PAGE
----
An important responsibility of the Austrian Foreign and European Policy is to contribute to and to implement the so-called Common Foreign and Security Policy (CFSP). It is the political pillar of the external action of the EU. The EU accession process (preceding the entry of new Member States into the EU), the European Neighbourhood policy, External Trade, Development Cooperation and Humanitarian Aid are also part of the EU’s external action.
Within the framework of CFSP, the EU Member States cooperate on an intergovernmental basis, i.e. they agree on common policy positions by unanimity. Since the entry into force of the Maastricht Treaty on 1 November 1993, the EU as such may act on the international stage and express the EU position on armed conflicts, human rights issues or other matters in coherence with EU basic principles and common values which it is obliged to uphold.
To achieve greater efficiency and visibility of EU foreign policy, the position of High Representative for CFSP was created by the Amsterdam Treaty. The CFSP provisions were revised in the Treaty of Nice which entered into force on 1 February 2003. The Treaty of Nice extended the number of areas within CFSP where decisions by majority voting are possible. In addition, the Political and Security Committee (PSC) was created. It normally meets twice per week to prepare decisions on CFSP issues and to monitor the implementation of operations and missions within the framework of the Common Security and Defense Policy (CSDP).
The Treaty of Lisbon (in force since 1 December 2009) brought significant reforms to CFSP structures (cf. Title V, Articles 21-46 of the Treaty on European Union). It introduced the European External Action Service (EEAS), which is headed by the High Representative of the Union for Foreign Affairs and Security Policy. In order to ensure a maximum of coherence in the European Union’s external action the High Representative is also Commissioner for External Action and one of the four Vice-Presidents of the Commission, coordinating the CFSP and external relations of the Commission. Federica Mogherini has held this position since November 2014. Her term of office will expire in October 2019.
The High Representative chairs the Foreign Affairs Council which is comprised of the foreign ministers of the EU Member States and which normally meets at least once per month. The Council is the central decision-making body for CFSP and CSDP.
There are several CFSP instruments which are regularly applied:
As the member states’ supreme decision-making body, the European Council determines strategic objectives and general guidelines for CFSP (cf. Article 26 of the Treaty on European Union). The European Council’s decisions are not legally, but “politically” binding for the EU Member States. Implementation is the responsibility of the Council.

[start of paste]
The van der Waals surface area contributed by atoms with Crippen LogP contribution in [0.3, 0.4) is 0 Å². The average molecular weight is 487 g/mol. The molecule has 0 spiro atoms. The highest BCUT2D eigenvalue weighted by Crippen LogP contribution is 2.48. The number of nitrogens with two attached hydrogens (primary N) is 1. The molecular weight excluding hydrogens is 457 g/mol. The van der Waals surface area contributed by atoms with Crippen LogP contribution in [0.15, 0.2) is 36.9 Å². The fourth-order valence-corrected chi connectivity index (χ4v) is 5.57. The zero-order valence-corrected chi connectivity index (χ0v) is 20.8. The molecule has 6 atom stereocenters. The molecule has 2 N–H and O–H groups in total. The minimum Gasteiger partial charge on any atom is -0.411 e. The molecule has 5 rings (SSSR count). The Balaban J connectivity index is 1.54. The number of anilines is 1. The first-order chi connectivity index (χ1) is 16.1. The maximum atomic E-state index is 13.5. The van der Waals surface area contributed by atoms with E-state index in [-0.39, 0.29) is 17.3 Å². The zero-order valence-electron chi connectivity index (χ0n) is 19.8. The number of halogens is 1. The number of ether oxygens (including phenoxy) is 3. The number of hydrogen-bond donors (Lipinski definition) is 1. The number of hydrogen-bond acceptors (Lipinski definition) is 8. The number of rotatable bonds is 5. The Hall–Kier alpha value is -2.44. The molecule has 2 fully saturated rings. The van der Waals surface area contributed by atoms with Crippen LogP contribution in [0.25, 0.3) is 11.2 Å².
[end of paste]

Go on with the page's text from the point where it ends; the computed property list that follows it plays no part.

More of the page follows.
The Council adopts legal acts which establish actions to be undertaken by the EU (e.g. CSDP operations and missions) as well as positions to be adopted by the EU (e.g. imposing restrictive measures on a particular country). (cf. Article 25 of the Treaty on European Union).
In pursuit of its political objectives, the EU makes use of restrictive measures (sanctions), which the Council imposes principally on representatives of third states’ governments but also on state enterprises and other legal and natural persons. A distinction is drawn here between sanctions which the EU adopts “autonomously” and those which it is obliged to adopt on the basis of a UN Security Council resolution.
The conclusions on CFSP of meetings of the Foreign Affairs Councils and the European Council, finalised following consultations of EU Member States and EEAS, are a key political instrument.
Also of political importance is the possibility of making EU statements and undertaking démarches to government representatives in non-member countries.
Decision-making in the CFSP is in principle unanimous with the possibility of "constructive abstention". In that case member states must make a formal statement on the reasons for their abstention and are therewith not obliged to implement the decision, but accept that the decision is binding for the Union.
Political dialogue with non-member states (and groups of states or organizations) has developed into an important and frequently used instrument. The institutional framework for political dialogue is established in agreements (e.g. association, partnership or cooperation agreements), joint declarations or exchanges of letters. At the Heads of State and Government level, the EU is represented by the President of the European Council; at foreign ministers level, the High Representative takes on that role.
EU Special Representatives (EUSR) also work towards implementing the EU’s CFSP. There are EUSRs for geographic issues such as, Bosnia and Herzegovina or the Horn of Africa as well as for thematic one such as the EUSR for Human Rights
An essential part of the CFSP is the Common Security and Defence Policy (CSDP).